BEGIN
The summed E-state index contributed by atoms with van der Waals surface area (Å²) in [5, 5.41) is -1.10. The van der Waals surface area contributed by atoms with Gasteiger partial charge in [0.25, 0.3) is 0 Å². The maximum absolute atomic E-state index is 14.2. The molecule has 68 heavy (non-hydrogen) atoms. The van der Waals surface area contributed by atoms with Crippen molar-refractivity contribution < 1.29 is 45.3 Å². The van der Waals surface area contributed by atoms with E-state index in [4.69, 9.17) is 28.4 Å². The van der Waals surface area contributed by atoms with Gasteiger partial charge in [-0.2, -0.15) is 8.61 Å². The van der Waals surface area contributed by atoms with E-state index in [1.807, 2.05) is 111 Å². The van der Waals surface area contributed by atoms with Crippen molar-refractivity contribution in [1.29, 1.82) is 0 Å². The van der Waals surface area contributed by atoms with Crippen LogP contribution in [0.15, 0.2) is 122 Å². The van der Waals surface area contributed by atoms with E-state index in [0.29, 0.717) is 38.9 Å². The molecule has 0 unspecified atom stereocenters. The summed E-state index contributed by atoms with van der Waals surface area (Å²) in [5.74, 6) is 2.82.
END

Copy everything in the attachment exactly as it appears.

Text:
The summed E-state index contributed by atoms with van der Waals surface area (Å²) in [5, 5.41) is -1.10. The van der Waals surface area contributed by atoms with Gasteiger partial charge in [0.25, 0.3) is 0 Å². The maximum absolute atomic E-state index is 14.2. The molecule has 68 heavy (non-hydrogen) atoms. The van der Waals surface area contributed by atoms with Crippen molar-refractivity contribution < 1.29 is 45.3 Å². The van der Waals surface area contributed by atoms with E-state index in [4.69, 9.17) is 28.4 Å². The van der Waals surface area contributed by atoms with Gasteiger partial charge in [-0.2, -0.15) is 8.61 Å². The van der Waals surface area contributed by atoms with E-state index in [1.807, 2.05) is 111 Å². The van der Waals surface area contributed by atoms with Crippen molar-refractivity contribution in [1.29, 1.82) is 0 Å². The van der Waals surface area contributed by atoms with Crippen LogP contribution in [0.15, 0.2) is 122 Å². The van der Waals surface area contributed by atoms with E-state index in [0.29, 0.717) is 38.9 Å². The molecule has 0 unspecified atom stereocenters. The summed E-state index contributed by atoms with van der Waals surface area (Å²) in [5.74, 6) is 2.82.